Definition, composition and structure of the proteins

Proteins: contents in brief

What are proteins?

Proteins
Fig. 1 – Structure of a Protein

The term “protein” derives from the Greek word “proteios”, that means primary or preeminent, and was suggested for the first time by Jöns Jacob Berzelius, one of the fathers of modern chemistry, to his colleague Gerardus Johannes Mulder, who was studying the chemical composition of albumins in 1839. In fact Berzelius thought, on the basis of the formula given by Mulder to albumin, C40H62O12N10, wrong formula, that proteins could be the most important biological substances.
Despite the mistake of Mulder, Berzelius had a “prophetic intuition”.
They are a class of molecules present in all living organisms and in all compartments of the cell; in animal cells they may constitute more than 50% of their dry weight.
Animal, plant, bacterial and viral proteins are linear polymers made up of subunits called amino acids. About 20 amino acids have been identified, present almost exclusively in the L form, and bound together by a covalent bond called peptide bond, that is rigid and planar. The amino acid sequence, coded by a specific gene, is called a polypeptide chain or a protein. Each amino acid is repeated a more or less high number of times.
Occasionally, D-amino acids have been found in certain bacterial proteins.
Proteins have very different structures, even into the same cell type, where we can find hundreds of different types, which perform different functions.

It should be noted that the peptide bond is very stable at physiological pH: in the absence of external interventions its life is about 1100 years.

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The structure of the proteins

Proteins are the most versatile molecules present in living organisms, where they perform functions essential for life. The great variety of functions that are capable of performing derives from the possibility of the polypeptide chain to fold into specific three-dimensional structures which provide the ability to bind different molecules and carry out various functions.
In the description of how polypeptide chains fold into their three-dimensional structures, it is helpful to distinguish different levels of organization, which will be analyzed below.

Note: the structures subsequent to the secondary one are present in globular proteins.

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Protein primary structure

Proteins
Fig. 2 – Frederick Sanger

Bovine insulin was the first protein whose primary structure was determined, thanks to the work of Frederick Sanger in 1953.
The primary structure is the amino acid sequence of the proteins, their lowest level of organization, and, as previously said, it is unique and genetically determined.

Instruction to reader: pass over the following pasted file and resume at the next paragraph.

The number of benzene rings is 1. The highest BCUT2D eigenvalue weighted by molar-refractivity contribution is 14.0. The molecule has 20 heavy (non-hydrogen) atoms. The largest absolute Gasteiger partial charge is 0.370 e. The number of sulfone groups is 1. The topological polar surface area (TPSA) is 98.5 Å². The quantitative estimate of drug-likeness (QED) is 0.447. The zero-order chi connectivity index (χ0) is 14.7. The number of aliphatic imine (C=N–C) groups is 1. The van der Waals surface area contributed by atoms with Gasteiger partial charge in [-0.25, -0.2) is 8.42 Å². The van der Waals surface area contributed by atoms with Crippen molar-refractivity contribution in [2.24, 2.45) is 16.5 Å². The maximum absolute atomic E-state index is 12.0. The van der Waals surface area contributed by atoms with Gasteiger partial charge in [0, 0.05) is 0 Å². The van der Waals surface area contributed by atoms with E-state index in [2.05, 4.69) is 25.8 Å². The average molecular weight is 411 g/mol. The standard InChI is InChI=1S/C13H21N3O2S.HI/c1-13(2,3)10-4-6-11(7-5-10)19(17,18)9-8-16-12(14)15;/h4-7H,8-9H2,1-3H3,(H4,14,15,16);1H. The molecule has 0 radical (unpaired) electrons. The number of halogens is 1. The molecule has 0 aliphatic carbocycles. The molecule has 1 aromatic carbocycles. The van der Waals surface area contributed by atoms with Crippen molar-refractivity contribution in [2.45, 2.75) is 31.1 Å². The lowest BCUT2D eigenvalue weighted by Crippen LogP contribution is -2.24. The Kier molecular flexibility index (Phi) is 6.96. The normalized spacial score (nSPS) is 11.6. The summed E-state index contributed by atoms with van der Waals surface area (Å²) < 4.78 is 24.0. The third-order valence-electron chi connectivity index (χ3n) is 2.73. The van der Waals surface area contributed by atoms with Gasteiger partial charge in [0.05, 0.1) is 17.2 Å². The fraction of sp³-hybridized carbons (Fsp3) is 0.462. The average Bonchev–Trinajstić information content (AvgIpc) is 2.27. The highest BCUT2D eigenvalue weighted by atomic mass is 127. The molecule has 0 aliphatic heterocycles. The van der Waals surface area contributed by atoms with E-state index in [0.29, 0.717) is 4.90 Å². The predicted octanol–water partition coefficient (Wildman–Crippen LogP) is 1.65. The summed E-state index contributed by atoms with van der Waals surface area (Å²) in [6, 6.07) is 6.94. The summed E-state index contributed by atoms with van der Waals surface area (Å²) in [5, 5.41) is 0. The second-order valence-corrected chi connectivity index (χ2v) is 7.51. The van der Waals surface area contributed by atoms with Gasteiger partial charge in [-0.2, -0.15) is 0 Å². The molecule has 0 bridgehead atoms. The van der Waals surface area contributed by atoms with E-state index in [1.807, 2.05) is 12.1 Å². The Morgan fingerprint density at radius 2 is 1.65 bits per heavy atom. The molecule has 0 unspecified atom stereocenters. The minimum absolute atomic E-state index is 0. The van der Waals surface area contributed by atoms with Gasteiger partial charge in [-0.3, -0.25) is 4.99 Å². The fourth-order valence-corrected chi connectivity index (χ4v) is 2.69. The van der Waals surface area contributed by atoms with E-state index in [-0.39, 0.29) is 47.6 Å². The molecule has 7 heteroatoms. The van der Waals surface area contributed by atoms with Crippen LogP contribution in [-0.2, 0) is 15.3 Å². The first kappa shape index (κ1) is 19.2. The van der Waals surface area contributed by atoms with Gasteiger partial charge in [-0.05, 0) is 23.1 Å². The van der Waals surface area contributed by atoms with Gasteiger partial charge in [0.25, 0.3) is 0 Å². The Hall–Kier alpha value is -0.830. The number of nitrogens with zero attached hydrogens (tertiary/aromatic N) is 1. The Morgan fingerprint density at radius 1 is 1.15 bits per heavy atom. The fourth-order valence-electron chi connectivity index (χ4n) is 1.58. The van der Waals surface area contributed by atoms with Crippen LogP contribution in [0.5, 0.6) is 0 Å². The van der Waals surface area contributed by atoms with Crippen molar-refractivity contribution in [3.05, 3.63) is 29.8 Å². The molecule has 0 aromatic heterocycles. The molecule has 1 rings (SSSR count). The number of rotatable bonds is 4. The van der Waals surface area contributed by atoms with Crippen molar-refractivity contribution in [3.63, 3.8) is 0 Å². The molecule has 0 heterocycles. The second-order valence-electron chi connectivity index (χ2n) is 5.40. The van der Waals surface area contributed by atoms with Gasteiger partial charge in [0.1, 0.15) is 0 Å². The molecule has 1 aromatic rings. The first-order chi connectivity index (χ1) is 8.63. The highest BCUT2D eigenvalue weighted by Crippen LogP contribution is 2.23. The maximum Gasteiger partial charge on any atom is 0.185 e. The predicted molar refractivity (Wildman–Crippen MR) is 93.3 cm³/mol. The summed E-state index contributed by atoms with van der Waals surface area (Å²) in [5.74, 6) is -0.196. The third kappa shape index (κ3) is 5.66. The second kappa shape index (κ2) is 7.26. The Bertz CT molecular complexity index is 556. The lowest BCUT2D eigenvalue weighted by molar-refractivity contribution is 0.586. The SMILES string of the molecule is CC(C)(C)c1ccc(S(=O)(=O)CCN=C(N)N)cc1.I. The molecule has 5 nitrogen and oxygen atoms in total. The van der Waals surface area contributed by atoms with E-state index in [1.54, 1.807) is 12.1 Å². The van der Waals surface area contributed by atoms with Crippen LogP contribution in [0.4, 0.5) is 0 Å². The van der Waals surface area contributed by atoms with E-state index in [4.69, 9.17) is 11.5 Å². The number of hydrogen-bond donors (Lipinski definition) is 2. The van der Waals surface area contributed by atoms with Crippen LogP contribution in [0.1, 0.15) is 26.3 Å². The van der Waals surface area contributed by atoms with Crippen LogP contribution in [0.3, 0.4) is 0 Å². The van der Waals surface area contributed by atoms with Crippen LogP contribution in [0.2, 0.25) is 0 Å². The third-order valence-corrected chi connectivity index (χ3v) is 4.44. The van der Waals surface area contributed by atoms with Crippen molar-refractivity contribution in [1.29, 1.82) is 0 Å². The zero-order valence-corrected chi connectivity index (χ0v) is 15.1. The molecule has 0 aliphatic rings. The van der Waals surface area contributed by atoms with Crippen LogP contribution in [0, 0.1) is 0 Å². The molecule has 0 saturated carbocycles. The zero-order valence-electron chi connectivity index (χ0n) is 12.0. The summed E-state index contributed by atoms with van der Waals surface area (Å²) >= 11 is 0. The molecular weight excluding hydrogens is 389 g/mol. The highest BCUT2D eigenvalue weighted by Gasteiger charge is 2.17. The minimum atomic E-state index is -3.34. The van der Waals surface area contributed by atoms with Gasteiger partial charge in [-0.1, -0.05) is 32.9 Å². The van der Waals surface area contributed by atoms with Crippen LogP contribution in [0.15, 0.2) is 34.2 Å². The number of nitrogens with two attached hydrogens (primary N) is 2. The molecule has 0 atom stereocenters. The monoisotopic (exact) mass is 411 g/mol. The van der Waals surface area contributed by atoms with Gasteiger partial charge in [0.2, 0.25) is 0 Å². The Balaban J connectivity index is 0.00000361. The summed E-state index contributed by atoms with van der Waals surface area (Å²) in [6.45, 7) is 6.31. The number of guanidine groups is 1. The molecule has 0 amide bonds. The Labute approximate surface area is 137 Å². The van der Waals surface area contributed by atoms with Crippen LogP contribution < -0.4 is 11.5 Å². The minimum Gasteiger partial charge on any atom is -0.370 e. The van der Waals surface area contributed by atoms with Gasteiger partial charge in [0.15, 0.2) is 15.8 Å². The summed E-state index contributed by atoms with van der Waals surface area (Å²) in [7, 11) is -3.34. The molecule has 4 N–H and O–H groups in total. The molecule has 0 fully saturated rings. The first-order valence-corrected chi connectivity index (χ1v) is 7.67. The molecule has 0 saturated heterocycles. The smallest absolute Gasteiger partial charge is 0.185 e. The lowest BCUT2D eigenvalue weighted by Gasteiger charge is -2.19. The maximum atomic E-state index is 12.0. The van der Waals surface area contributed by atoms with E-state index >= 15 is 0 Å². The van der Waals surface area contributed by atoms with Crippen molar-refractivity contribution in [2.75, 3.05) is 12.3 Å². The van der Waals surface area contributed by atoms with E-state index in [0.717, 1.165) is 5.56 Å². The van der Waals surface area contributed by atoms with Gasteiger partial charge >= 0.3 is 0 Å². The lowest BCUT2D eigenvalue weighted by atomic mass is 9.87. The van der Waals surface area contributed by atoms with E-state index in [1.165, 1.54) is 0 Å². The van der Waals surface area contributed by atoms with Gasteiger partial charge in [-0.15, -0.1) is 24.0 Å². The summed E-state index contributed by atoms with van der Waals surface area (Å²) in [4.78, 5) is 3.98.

It may consist of 40 to over 4,000 amino acid residues and it determines the three-dimensional structure of the protein itself, which in turn determines its function.
The polypeptide chain has polarity because its two ends are different: one has a free amino group and is called NH2-terminus or amino-terminus, the other a free carboxyl group, and is called COOH-terminus or carboxyl-terminus. The two ends of the polypeptide chain are also known as N-terminal end and C-terminal end to distinguish them from the carboxyl and amino groups present within the chain. By convention the N-terminal end is taken as the beginning of the amino acid chain, and is always put on the left.
The primary structure is also interesting because, comparing that of a same protein in different species, we can identify the variations that the corresponding gene has undergone, which are an indicator of the divergence of the species in the course of evolution.

The terms dipeptide, tripeptide, oligopeptide and polypeptide are used to indicate chains of different lengths, respectively consist of 2, 3, less than 50, and more than 50 amino acids.

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Protein secondary structure

The discovery of the secondary structure of proteins is due to the work of Linus Pauling and Robert Corey in 1951, which proposed two structures called α-helix and β-sheet structure or β-pleated sheet.
The secondary structure results from the formation of hydrogen bonds between contiguous parts of the polypeptide chain with particular amino acid sequences. Therefore it describes the arrangement in space of amino acids not very far apart along the primary structure.
In addition to the above mentioned structures, others have been identified as β-turns (beta turns), γ-turns (gamma turns) and Ω-loops (omega loops), all belonging to the group called reverse turns. These structures are often found where the polypeptide chain reverses direction, and typically are located on the surface of the molecule.

Note: about 32-38% of the amino acids in globular proteins are found within α-helix structures.

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Supersecondary structures or motifs

They are combination of secondary structures to form a region of the molecule with a particular three-dimensional structure and topology. The supersecondary structures are connected to each other by loop regions with undefined structure.